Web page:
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Monday, May 11, 2015 at 3pm

Georgetown University Report Measures Earning Power: MBA News

Georgetown University report on earning power of different disciplines taken at university

The educational path chosen by students in the US can greatly impact on their subsequent earning potential. Fortunately (for a lot of our readers at least), those who major in business were found to be at the higher end of the spectrum in a report released last week by the Georgetown University Center on Education and the Workforce. And, for those opt to pursue a graduate degree – such as the MBA or specialized management master’s - the monetary rewards are even greater.

The report, The Economic Value of College Majors, looked at US Census Bureau data spanning four years from 2009-2013 and analyzed lifetime median wages of college-educated workers between the ages of 25 and 59.

“We’ve known for a while that all degrees are not created equal, that your major has a large effect on your ability to get a job and work your way up a career ladder,” affirmed Anthony P. Carnevale, lead author of the report and director of the center at Georgetown University.

From business majors to graduate degree holders

In the Georgetown University report, business was found to be the single most popular major (area of focus) at undergraduate level, accounting for 26% of all college graduates, ahead of the STEM field’s 20%.

Business majors were then found to be among the least likely to go on to pursue a graduate degree (22%). On the other hand, 58% of biology and life science majors go on to postgraduate education.

However, business majors who do take a graduate degree in the field are rewarded with salaries that are 33% or US$22,000 higher than among those who call it quits after receiving their bachelor’s qualification (based on median wage distribution of graduates aged 25-59).

Georgetown University analysis tracks graduates’ earning power

To surmise, business majors took in an average of US$37k in entry-level positions after graduating before progressing to an average of US$65k across the 25-59 age range. This is comfortably above the ‘all-subject’ averages of US$33k and US$61k, but some distance behind the US$50k and US$83k recouped by those majoring in the areas of engineering and architecture – which account for many of the highest-paying majors.  However, the Georgetown University data also showed that those who had undertaken graduate-level business education commanded salaries closer to US$90,000 (again, based on median wages).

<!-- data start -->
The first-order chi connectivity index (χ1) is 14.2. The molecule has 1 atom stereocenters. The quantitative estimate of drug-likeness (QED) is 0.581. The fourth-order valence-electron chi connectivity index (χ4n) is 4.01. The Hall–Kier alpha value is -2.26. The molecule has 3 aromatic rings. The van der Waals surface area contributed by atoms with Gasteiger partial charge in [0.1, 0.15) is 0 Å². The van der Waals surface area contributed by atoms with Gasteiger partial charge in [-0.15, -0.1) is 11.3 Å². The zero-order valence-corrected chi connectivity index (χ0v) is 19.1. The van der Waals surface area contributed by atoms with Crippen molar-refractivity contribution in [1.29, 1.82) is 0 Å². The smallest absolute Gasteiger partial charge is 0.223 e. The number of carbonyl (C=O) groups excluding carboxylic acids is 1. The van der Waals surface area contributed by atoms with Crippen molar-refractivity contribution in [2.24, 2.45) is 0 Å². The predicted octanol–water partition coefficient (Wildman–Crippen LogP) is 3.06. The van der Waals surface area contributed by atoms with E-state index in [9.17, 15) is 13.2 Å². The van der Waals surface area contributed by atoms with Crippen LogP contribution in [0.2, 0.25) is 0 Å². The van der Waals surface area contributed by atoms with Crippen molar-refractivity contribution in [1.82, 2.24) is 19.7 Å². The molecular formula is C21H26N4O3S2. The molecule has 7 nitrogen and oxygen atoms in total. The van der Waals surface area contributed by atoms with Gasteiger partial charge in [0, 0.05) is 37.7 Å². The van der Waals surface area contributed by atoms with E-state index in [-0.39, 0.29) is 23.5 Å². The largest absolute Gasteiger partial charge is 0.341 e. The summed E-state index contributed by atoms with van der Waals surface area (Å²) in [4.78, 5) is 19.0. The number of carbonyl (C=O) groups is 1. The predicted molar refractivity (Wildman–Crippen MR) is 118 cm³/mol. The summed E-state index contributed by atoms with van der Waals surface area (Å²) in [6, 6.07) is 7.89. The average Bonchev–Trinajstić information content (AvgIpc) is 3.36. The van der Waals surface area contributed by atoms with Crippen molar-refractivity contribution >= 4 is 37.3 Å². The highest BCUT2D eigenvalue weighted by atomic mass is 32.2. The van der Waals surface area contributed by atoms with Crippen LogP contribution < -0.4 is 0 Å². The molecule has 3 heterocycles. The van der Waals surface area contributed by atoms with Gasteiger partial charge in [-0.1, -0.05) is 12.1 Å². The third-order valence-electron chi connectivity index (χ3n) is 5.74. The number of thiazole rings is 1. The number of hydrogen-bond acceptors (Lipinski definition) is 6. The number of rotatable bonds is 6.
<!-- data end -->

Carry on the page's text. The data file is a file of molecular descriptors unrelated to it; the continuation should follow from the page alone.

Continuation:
While this clearly illustrates the value of graduate-level business education, the report’s inclusion of all degrees means that these salary rises are not quite as high as you’d see if you were to consider the big daddy of graduate-level business education – our friend the MBA - in isolation. Also important is the fact that a student won’t necessarily be taking the subject of their major onto a postgraduate platform – to put it another way, master’s level students are often studying in different fields to their undergraduate major – and this is particularly true of MBA students.

Even so, a great deal of variation can already be found across subject categories included in Georgetown University’s definition of the business subject area. Graduate degree holders in finance, for instance, stand to earn 40% (US$29k) more than their undergraduate counterparts, yet those studying management information systems and statistics only see a rise of 20% (US$15k) in earnings from their graduate degrees. Both of these categories, however, were among the highest-paying business majors at bachelor’s level.

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Tim is a writer with a background in consumer journalism and charity communications. He trained as a journalist in the UK and holds degrees in history (BA) and Latin American studies (MA).

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